A two-year court battle by Lawrence DiCristina to prove that poker is a game of skill just hit the end of the road. On Monday the U.S. Supreme Court declined to hear DiCristina's case which was wrapped around defining whether or not the main statute used in the Black Friday indictments applies to poker.
DiCristina ran a poker game — for profit — in his bicycle warehouse shop in New York and he was charged with violating a 1970s-era federal law, the Illegal Gambling Business Act which was aimed at slot machines, lotteries, and bookmaking.
It's possible since this is the first time the Supreme Court would have to take a case with poker as the point in question, that reason alone may be why none of the justices opted to write a dissenting opinion as to why the case should have been taken by the Supreme Court. Then again, all cases are considered a long shot when it comes to petitioning the highest court in the U.S. to hear a case.
The lack of attention and finalization of whether or not poker is a game of skill and should not be considered a crime gives the Justice Department ammunition to continue using the Illegal Gambling Business Act against citizens and Internet entities in states where it's not permitted.
DiCristina has been free on bail and must return to the Eastern District Court in Brooklyn for sentencing from Judge Jack Weinstein. Although DiCristina has no previous record or aggravating circumstances to justify the stiffest penalty of a maximum sentence of five years, it's difficult to surmise what can happen when he goes back to court. He may possibly receive leniency since the Weinstein did toss the previous conviction out — it was overruled by a higher court at a later date.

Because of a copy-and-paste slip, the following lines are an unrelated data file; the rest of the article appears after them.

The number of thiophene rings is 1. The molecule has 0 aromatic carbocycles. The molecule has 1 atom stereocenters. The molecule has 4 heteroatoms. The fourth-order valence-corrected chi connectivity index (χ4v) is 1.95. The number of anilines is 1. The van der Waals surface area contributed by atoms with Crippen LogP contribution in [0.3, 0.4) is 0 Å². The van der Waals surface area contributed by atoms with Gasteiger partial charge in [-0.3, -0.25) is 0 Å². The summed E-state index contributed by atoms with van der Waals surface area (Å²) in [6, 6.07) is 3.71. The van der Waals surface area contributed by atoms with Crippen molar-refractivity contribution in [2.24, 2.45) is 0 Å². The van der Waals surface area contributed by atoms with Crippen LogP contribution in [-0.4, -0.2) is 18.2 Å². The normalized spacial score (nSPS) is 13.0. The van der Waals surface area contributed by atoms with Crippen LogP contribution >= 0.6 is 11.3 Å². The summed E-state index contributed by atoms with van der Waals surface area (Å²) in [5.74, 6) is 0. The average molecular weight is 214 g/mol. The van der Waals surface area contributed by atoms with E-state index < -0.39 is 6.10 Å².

In 2011 DiCristina was arrested and the U.S. District Court convicted him in July 2012 when the judge instructed the jury to consider poker under the IGBA to be illegal. Just a short month later, Weinstein overturned the conviction when he agreed with a post-trial motion that poker is not illegal under the IGBA because it is a game of skill. The conviction was reinstated by the U.S. Second Circuit Court of Appeals in New York in August of 2013. The decision indicated that it didn't matter if poker was included in the definition of gambling under the IGBA or if it was a game of skill...A game could be considered illegal gambling by state law and would trigger the IGBA.
Will Weinstein's opinion on poker being a skill-based game have any bearing on DiCristina's sentencing hearing? Only time will tell.
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